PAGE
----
"Christian Models"

I read a listserve for local entertainment professional types and so am regularly amused by things, but a posting that went up yesterday was so amusing/distressing that I decided to process it publicly:


To recap: this is a large photo shoot for a Christian financial
services provider based in Dallas, Texas. The budget doesn't allow for
the cost of professional models, so we are offering a stipend of $100
for your time, which will in most cases be about 4 hours (2-4 shots).

Here are a few guidelines:
- You should be attractive and not overweight (Don't have to be a
Hollywood star, though.)

And then it proceeded to list other guidelines. Apparently Christians also do not have beards, are not older than 60, and have never been convicted of a crime.

I have, distressingly, had recent occasion to visit the local "christian" book store, so it comes as no surprise that people use the category of "Christian" as a kind of simplifying mechanism for targeting their marketing messages, but its rare that we get to hear the chatter behind the curtain like in this post.

But at least the greed and the disdain are quite baldly stated:

When casting a Christian Model, you should not bother to pay them going industry rates...

but should expect them to be "attractive" and NOT "overweight"...

I understand how the Christian notion of sacrifice can be exploited in the interests of a corrupt persuader -- I grew up a in a revivalist world.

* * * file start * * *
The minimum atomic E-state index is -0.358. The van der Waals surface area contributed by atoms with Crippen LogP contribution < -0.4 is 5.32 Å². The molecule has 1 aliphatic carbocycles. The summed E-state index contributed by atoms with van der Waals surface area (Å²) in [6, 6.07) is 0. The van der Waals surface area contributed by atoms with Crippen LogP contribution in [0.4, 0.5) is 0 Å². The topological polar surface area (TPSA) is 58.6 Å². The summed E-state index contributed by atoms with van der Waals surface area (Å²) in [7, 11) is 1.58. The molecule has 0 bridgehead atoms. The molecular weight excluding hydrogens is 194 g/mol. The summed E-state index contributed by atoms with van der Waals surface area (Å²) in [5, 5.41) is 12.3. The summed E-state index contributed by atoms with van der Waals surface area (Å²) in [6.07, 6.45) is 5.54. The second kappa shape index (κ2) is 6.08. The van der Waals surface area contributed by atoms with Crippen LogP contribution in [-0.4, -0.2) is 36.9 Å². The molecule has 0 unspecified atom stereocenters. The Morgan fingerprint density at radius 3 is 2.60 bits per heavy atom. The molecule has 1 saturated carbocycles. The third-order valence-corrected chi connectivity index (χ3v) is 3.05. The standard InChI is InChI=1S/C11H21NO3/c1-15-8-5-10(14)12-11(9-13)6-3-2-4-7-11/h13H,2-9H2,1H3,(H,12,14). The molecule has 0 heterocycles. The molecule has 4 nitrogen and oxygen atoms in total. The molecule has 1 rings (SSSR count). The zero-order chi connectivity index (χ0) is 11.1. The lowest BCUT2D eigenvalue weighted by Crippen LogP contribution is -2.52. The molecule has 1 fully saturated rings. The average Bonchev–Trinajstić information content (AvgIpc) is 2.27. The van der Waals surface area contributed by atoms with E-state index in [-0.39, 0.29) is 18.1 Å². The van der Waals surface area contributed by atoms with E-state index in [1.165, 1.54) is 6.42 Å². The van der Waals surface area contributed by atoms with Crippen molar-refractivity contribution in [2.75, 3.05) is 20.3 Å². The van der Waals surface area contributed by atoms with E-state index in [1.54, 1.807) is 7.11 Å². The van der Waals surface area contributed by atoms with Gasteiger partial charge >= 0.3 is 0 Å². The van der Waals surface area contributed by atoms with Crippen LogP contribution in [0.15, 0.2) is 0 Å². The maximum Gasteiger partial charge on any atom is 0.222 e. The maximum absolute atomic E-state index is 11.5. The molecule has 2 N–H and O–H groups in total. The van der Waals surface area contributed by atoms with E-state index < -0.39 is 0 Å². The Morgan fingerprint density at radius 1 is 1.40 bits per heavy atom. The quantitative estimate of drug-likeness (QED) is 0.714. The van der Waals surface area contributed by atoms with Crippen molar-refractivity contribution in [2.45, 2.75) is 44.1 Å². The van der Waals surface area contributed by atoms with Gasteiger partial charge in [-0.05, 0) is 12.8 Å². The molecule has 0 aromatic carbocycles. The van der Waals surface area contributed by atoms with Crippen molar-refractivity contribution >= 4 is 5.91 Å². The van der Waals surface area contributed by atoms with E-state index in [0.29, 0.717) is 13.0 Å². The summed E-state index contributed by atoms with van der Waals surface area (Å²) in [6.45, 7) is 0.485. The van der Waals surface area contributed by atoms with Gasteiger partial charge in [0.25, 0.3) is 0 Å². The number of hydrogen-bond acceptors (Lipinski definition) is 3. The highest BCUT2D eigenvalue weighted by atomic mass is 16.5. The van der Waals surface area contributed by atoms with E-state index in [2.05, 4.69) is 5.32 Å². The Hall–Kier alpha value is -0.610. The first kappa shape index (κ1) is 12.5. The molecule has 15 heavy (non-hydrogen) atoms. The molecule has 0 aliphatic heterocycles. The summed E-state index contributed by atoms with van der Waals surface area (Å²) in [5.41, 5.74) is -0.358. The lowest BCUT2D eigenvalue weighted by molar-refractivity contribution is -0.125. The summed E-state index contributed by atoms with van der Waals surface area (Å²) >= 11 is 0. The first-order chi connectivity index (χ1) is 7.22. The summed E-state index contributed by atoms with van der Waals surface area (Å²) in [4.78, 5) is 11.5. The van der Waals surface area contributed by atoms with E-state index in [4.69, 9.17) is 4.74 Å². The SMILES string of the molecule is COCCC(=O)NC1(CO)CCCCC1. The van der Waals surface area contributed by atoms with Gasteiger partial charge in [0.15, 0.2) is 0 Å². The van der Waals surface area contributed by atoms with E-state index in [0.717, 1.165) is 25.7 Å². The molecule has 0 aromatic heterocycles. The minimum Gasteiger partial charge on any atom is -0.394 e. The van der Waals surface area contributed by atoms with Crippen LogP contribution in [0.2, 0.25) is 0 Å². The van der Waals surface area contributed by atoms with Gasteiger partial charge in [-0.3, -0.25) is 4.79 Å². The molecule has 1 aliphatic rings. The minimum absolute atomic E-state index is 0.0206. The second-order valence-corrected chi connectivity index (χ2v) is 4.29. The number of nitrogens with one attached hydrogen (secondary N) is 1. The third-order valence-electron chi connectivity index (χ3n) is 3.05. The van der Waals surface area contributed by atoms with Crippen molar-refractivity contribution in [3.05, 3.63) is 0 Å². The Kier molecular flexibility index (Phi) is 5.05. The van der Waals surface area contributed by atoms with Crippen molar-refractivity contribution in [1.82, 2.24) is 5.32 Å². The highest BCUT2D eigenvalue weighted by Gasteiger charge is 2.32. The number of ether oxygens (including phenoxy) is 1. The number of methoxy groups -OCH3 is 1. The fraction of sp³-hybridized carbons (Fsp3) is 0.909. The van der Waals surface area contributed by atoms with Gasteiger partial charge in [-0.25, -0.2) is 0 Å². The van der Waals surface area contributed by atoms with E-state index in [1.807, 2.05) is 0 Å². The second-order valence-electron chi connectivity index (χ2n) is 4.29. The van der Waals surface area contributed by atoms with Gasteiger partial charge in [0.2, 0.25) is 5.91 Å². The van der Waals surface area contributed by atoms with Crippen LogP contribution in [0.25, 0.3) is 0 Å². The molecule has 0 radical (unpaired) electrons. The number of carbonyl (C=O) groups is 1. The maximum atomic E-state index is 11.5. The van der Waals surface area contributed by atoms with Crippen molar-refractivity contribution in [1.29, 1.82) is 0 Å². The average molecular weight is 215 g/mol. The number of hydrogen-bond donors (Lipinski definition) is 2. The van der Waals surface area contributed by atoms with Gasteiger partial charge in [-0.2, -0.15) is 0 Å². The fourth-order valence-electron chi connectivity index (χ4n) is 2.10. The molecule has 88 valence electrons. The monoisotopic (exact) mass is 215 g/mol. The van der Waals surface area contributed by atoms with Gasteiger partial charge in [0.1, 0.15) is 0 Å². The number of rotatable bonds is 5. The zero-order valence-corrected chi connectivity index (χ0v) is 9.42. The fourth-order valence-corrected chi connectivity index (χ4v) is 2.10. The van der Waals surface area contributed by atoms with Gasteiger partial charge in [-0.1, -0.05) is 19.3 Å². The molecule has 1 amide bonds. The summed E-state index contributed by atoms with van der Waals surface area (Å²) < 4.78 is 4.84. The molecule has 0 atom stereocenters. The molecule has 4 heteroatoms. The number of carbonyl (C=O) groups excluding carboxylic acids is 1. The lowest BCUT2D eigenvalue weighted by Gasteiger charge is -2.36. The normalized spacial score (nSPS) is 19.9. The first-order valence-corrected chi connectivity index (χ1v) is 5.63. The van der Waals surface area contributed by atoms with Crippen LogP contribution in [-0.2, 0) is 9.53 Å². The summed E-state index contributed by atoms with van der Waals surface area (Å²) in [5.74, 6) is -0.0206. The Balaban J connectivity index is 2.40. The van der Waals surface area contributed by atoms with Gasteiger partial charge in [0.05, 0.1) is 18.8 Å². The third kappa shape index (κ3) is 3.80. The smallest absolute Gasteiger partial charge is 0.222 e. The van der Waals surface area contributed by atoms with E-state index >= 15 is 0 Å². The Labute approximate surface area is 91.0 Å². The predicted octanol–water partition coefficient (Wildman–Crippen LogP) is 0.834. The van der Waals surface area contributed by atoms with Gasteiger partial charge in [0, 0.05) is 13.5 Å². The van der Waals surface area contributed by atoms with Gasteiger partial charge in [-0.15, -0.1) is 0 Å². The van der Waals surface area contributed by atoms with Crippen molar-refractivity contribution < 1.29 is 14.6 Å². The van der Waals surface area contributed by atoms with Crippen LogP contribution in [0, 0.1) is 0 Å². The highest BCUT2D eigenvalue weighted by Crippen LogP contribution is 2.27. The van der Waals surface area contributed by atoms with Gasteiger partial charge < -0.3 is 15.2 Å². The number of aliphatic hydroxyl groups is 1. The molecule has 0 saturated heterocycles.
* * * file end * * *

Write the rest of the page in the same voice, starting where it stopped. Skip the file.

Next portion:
But it does shock me a little that someone feels okay about articulating what is usually unstated and implicit, that "overweight" people don't "look" Christian enough.

And probably what's most distressing about this is that I know that my salary is premised upon just such a marketing scheme. I work for what some people call a "Christian" college -- and yesterday I was in an interview where a colleague asked the good question:

What does it mean to be countercultural as a christian institution?

I liked the candidates first answer: serving populations in need.

I felt a bit more tepid about the second answer: teaching students about faithfulness in marriage [which I feel good about] and not living together before marriage [hmmm].

And then things went absolutely south: and teaching them about decency. how to present themselves well. in their dress. modesty.


You have to be kidding me.

This is countercultural? I don't blame the candidate. I know that the evangelical quest to obtain cultural equivalence has been a long and complex one (I've written (much more charitably) on this topic before.)

I have nothing against helping people recognize and participate in existing social codes. It's often the most helpful work a teacher (or parent) can do. But it is *not* Christian.

Dressing-things-up-in-ways-that-market-well has to do with ambition and self-preservation and other-castigation.

It is ugly. It is greedy. It is normal here.

But that doesn't make it okay.

No comments: